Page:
Damp cloth, then show sheen, to remove dirt

When I was a kid I would always read in fantasy novels that people were rubbing their horses down until they shined or stopped sweating or majikally sprouted wings and took flight. ¬†I always kinda wondered what this rubbing down was for because I never rubbed anything down at riding camp… Anyway, sometimes I’ll be grooming my horse with my impeccably clean brushes and somehow —¬†somehow — overnight he became so deeply filth-rodden that the dirt is evading all of my best attempts. ¬†It turns out that if, after you’ve gone over and over and over and over the hair with your best brush and the dust is still clinging to the hairs, you run a damp cloth over the hair it will pick up the little dust particles that are just clinging to the surface there. ¬†I apply show sheen the same way, actually — spritz on a cloth and then rub the cloth over the hair.

Are there any show season hacks you reliably use? ¬†I’m into anything that will simplify my routine or get things cleaner, quicker, faster! ¬†Especially if they have a basis in fantasy novels — those are the best tips.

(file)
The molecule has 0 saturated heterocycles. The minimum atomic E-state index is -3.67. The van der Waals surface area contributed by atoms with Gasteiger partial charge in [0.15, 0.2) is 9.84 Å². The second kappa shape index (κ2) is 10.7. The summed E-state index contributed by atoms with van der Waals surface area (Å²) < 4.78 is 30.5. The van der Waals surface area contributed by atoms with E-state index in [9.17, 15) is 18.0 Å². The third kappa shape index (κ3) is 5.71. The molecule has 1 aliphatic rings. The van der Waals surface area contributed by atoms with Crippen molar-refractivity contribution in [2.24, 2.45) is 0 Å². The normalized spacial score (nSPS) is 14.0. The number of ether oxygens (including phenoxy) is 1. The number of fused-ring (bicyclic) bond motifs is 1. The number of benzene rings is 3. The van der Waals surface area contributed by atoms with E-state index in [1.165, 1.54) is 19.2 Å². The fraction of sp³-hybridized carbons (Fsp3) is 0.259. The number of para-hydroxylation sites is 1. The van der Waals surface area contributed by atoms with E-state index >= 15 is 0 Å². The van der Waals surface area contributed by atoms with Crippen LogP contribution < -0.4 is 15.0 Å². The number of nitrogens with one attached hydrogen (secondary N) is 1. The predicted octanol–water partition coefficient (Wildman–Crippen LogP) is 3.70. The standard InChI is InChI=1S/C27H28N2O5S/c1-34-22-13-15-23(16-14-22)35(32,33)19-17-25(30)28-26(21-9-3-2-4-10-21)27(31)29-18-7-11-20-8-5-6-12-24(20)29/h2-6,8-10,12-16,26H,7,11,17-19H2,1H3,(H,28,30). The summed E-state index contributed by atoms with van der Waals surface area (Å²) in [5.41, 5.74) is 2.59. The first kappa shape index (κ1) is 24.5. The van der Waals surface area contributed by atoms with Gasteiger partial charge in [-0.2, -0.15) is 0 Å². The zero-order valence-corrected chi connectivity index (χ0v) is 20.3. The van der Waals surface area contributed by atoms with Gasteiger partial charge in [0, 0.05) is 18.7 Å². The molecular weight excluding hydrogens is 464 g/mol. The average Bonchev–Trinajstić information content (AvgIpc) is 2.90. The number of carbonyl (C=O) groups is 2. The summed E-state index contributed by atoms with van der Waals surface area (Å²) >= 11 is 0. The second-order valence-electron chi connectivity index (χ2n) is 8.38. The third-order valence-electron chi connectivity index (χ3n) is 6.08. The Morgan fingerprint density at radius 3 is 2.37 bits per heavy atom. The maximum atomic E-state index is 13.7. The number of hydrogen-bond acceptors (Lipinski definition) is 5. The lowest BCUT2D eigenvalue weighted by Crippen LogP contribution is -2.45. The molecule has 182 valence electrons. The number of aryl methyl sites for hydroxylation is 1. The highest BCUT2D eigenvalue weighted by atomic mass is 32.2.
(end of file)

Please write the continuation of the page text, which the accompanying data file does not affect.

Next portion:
good in a crisis

Last week, fortunately while every authority figure of the barn was present and in the barn aisle, one of the horses got his head stuck under the pipe panel in his paddock. ¬†We were alerted to the situation by the cacophonous crashing and banging, and I ran outside. ¬†Poor D was thrashing and thrashing, and at first I thought he was simply cast. ¬†Once I realised he was more than just cast — well and truly stuck — I was paralysed for a few moments because I thought I was watching him die. ¬†It was pretty terrifying¬†— his whole head and neck were under the panel and he was moving so violently I thought he would break a leg or his own neck, if he wasn’t already impaled somehow. ¬†Trainer and BM yelled out at the girls and I who were stuck staring at the situation and¬†I unfroze, ran over talking to D,¬†and Trainer and BM came running out as well.